LONDON Nov 30 "Buy dollars, wear diamonds" goes
the decades-old foreign exchange market maxim.
But not everyone feels the reflective glow when the sun is
shining on the world's most important currency. Across the world
certain countries, assets and corporate sectors will feel the
A stronger greenback and rising U.S. bond yields squeezes
dollar borrowers, diverts capital from countries that need it
most towards the United States, and hits companies whose cost
base is in dollars. Even within the United States, holders of
riskier high yield corporate bonds will be nervous.
The dollar and Treasury yields have soared since Donald
Trump's presidential election win as investors have bet that his
proposed $1 trillion fiscal package of spending and tax cuts
will give a huge boost to the U.S. economy.
The dollar has hit a 14-year high on an index basis,
and the benchmark U.S. 10-year yield its highest in
over a year. The 10-year yield had its second biggest weekly
rise in almost 30 years.
Below is a look at some measures of how far the dollar and
U.S. yields have come, and some of the potential losers from
continued appreciation in the value of the pre-eminent currency
for global trade, banking, finance and business.
Dollar's 7-year cycles: tmsnrt.rs/2g7ph8E
U.S. 'eurodollar' rate futures: reut.rs/2gEwhJM
Dollar vs G10 FX spec positions: reut.rs/2gDWVCq
All EM assets - stocks, bonds and FX - are vulnerable to a
certain extent. These countries are sitting on $3.3 trillion of
non-bank borrowing in dollars - a figure which has doubled since
2007 - and many depend on overseas capital to balance their
books. Those with large current account deficits.
Turkey and South Africa are among the most dependent on
foreign capital to balance their national books, as this chart
of the so-called 'Fragile 5' current account gaps shows:
Morgan Stanley is "cautious" on EM equities. Its estimate of
aggregate earnings per share for stocks on the MSCI Emerging
Markets index at the end of 2018 is $77,
"significantly" below the consensus $82. The most vulnerable
regions are Latin America, South Africa, Turkey, Indonesia and
possibly India, it says. Relief could come if the dollar rally
JP Morgan turned further underweight EM currencies,
sovereign and corporate credit and local currency bonds. "LatAm
and EMEA EM currencies are no longer cheap, with Asia FX still
expensive due to rate cuts," JP Morgan said, adding that EM bond
fund inflows will likely slump next year to $20 billion. So far
this year, inflows have totalled $49 billion.
The Turkish lira hit a record low last week even though the
central bank jacked up interest rates. The lira is down 15
percent this year and the country's main stock market is lagging
most of its EM peers, up only 4 percent year-to-date.
As issuing bonds in dollars becomes more expensive, some EM
borrowers could be tempted to raise more cash in their own
currencies. JP Morgan forecasts EM local bond issuance to rise
by $42.5 billion, or 9 percent on average, in 2017 versus 2016
to $517 billion. More than 80 percent of that will be in Asia.
Emerging market debt issuance: reut.rs/2gE2qRR
"The property bubble is the most important macro issue in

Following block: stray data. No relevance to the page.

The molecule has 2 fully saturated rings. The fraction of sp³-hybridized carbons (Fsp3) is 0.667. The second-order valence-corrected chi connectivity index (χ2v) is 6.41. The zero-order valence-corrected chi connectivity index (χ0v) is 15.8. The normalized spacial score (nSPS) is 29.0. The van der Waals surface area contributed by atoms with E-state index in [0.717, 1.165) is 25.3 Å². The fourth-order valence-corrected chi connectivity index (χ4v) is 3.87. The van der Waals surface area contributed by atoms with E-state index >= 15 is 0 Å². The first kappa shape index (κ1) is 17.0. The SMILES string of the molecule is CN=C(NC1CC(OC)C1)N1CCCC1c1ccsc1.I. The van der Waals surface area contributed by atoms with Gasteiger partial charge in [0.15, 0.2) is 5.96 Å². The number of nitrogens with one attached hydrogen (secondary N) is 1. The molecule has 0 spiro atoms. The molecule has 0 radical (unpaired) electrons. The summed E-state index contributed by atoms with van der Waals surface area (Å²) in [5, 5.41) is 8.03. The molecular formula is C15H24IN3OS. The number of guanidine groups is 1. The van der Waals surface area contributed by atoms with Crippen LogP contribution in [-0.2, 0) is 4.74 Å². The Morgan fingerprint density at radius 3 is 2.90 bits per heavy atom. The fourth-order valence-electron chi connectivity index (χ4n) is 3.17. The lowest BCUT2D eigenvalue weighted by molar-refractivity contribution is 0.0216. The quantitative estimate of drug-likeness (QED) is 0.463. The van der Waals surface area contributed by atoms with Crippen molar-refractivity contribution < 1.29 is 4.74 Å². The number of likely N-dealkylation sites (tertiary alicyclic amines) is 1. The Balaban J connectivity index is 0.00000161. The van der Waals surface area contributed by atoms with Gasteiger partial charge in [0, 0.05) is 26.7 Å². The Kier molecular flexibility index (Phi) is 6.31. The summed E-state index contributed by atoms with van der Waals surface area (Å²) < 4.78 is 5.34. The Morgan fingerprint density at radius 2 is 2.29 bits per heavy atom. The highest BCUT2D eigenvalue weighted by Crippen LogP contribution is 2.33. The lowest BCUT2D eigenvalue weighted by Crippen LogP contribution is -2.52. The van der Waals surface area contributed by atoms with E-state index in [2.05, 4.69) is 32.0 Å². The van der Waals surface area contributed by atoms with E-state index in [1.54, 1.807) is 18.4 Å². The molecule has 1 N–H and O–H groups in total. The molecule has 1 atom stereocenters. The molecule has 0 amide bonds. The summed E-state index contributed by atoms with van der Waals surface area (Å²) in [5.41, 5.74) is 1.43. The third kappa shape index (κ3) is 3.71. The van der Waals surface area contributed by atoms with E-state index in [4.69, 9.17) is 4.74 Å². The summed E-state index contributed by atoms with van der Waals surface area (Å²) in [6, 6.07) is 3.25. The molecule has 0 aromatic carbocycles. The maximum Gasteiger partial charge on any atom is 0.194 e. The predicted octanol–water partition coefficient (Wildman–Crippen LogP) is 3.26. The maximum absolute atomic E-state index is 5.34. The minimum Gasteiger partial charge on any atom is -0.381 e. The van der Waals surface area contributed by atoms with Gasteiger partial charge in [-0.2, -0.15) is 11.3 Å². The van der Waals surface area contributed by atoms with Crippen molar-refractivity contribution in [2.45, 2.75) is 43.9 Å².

China." So says Deutsche Bank, adding that it is spreading to
more and more cities across the country. This will force Beijing
to put further pressure on property developers in the coming
months by tightening broad credit growth. As the sector weakens
and heaps the pressure on Beijing to keep policy loose, the
yuan's losses against the dollar will accelerate.
Deutsche has one of the most bearish calls of all on the
yuan, and expects the dollar to rise to 8.10 yuan by the end of
2018 from around 6.90 currently. That's a yuan depreciation of
17 percent. A lower yuan makes interest payments more expensive
for Chinese property firms, already in the crosshairs of a
government trying to cool the overheating real estate market.
Chinese land valuation growth: tmsnrt.rs/2fQgKsC
U.S. High Yield
As the Fed raises rates, so the return on so-called safer
assets increases and narrows the premium offered by riskier
bonds. In this environment, all bonds come under pressure, but
high yield or "junk" bonds are particularly exposed.
Morgan Stanley favours U.S. investment grade (IG) bonds over
high yield (HY), forecasting a -0.9 percent excess return for IG
and a -2.4 percent excess return for HY next year. "As election
euphoria fades and late-cycle risks become more apparent, we
expect spreads to again widen."
U.S. high yield graphic: tmsnrt.rs/2gDVkg7
Unlike EM assets, developed market equities are negatively
correlated to their currencies. This could be most visible next
year in Britain, where sterling has been clobbered by the Brexit
uncertainty and the runaway dollar. Analysts at Societe Generale
reckon Brexit isn't fully priced in yet, but will have to be
Sterling will remain weak, boosting the large-cap FTSE 100
index, where around two thirds of earnings come from abroad. But
the mid-cap FTSE 250 more driven more by domestic factors won't
be so lucky. Long FTSE 100/short FTSE 250 is one of the bank's
top equity market trades for 2017.
UK large cap vs mid cap stocks: tmsnrt.rs/2gwc21D
(Reporting and graphics by Jamie McGeever and Vikram Subhedar;
Editing by Robin Pomeroy)